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Hematocrit Test - An Overview

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A hematocrit test reveals the number of red blood cells in the circulating blood and helps diagnose anemia. The detailed article is mentioned below.

Medically reviewed by

Dr. Abdul Aziz Khan

Published At October 18, 2022
Reviewed AtFebruary 21, 2023


Anemia is when the blood lacks enough red blood cells to provide oxygen to the body's cells, tissues, and organs. Anemia can result from various causes, such as iron and nutrition deficiency.

A hematocrit test result can help locate the cause of increased or decreased red blood cells. It could be due to a blood or bone marrow (where red blood cells are generated) disorder, nutritional deficiency, or any genetic condition. A hematocrit (HCT), also known as the packed-cell volume (PCV) test, is a simple blood test usually performed with other regular blood tests.

What Is a Hematocrit Test?

Hematocrit is a simple blood test to correctly measure the proportion of red blood cells in circulating blood by taking a blood sample. Red blood cells (erythrocytes) deliver oxygen throughout the body. An increased or decreased red blood cell count can indicate a medical condition or a developing disease.

Why Is a Hematocrit Test Needed?

  • Red blood cells (erythrocytes) are essential for distributing oxygen from the lungs to the body. The hematocrit test reveals the percentage of the blood that contains red blood cells and the thickness of the blood.

  • A shift in the HCT test can indicate the early onset of certain conditions. It can help diagnose certain diseases and capture responses to medication and treatment.

  • HCT test is a part of a complete blood count (CBC) in which multiple tests are run from a single withdrawal of blood. A CBC also evaluates white blood cells (part of the immune system) and platelets (critical in stopping bleeding and healing wounds).

  • Red blood cells contain a valuable protein called hemoglobin that binds oxygen so it can be delivered throughout the body. Often, a hemoglobin test is done along with an HCT blood test as part of a CBC. The HCT is mainly used to check for anemia (a blood disorder related to a low RBC count); tests will show a low hematocrit and hemoglobin.

  • The hematocrit test also checks for polycythemia vera (PV), a rare blood disease that increases the number of red blood cells and thickens the blood, showing high hematocrit. PV causes enlargement of the spleen causing fatigue and headaches.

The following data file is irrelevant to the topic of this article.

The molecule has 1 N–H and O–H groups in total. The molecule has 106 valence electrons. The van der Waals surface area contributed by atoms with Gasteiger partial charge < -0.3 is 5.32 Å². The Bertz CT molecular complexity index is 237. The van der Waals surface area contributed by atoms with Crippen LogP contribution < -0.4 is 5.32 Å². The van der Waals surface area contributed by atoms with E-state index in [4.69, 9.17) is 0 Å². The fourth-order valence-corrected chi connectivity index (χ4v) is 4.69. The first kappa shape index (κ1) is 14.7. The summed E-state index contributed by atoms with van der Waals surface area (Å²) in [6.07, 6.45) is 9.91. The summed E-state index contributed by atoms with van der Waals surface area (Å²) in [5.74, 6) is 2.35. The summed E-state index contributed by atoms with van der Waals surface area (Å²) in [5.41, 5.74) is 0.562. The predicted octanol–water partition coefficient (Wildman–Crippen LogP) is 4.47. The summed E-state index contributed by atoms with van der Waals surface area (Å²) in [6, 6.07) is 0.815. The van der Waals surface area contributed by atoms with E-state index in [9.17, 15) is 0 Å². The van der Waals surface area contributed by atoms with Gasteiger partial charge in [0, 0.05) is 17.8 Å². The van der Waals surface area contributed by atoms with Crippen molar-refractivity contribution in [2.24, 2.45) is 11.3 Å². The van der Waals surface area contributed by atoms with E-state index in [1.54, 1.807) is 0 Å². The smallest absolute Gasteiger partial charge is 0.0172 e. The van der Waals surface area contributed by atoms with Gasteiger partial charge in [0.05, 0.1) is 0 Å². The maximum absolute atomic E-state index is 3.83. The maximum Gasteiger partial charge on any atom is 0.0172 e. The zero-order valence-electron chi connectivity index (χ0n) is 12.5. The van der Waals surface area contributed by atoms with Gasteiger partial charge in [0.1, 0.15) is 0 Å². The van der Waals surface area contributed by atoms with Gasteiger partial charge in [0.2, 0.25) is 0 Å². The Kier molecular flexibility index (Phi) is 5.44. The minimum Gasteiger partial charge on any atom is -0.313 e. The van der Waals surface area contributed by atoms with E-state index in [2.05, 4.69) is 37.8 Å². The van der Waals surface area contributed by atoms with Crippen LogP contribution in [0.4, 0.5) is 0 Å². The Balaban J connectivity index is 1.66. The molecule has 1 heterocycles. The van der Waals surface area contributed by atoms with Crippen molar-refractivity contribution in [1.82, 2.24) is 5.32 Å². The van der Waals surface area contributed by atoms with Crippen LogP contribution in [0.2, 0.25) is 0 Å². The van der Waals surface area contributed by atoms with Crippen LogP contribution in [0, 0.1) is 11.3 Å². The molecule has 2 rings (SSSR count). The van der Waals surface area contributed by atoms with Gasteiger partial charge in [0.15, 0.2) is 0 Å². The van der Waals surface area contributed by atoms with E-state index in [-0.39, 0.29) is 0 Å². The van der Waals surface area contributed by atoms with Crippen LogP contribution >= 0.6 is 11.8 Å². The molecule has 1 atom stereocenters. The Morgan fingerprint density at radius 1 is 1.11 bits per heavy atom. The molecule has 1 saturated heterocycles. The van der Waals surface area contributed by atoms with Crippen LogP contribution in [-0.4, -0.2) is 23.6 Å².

• Anemia can also be an adverse effect of cancer treatments, such as chemotherapy and radiation therapy. If you are undergoing cancer treatments, an HCT will be one of several routine tests to check how you respond to the medication.

Symptoms of anemia may include:

Symptoms of polycythemia may include:

  • Headaches, light-headedness or dizziness, shortness of breath, weakness, or fatigue.

  • Skin symptoms include itching, burning, or a red face after a shower or bath.

  • Heavy sweating, especially during sleep.

  • Blurred or double vision and blind spots.

  • Bleeding gums and heavy bleeding from minor cuts.

What Can Be Expected During a Hematocrit Test?

  • The test will begin by withdrawing the blood. The blood is usually withdrawn on the inside of the arm. When the needle is inserted to withdraw blood, there is moderate pain. A bandage will then cover the area after the blood withdrawal.

  • The HCT does not require fasting or special considerations as a basic blood test. However, with infants and young children, it may involve a small puncture in the heel or fingertip to collect blood onto a test strip.

  • It will require more than one vial of blood if the complete blood count is advised with a hematocrit test.

  • In addition, other tests are advised at the same time or as a follow-up to help with a diagnosis, including-

    • Blood Smear: A small blood sample is examined under a microscope using a dye.

    • Reticulocyte Count: A blood test determining how well the bone marrow (the spongy tissue inside bones) makes RBCs.

    • Iron Studies: A group of blood tests is interpreted together to check for iron deficiency or overload.

    • Vitamin B12 and Folate Levels: A test to see if there is a deficiency of nutrients such as vitamin B12 to create blood cells.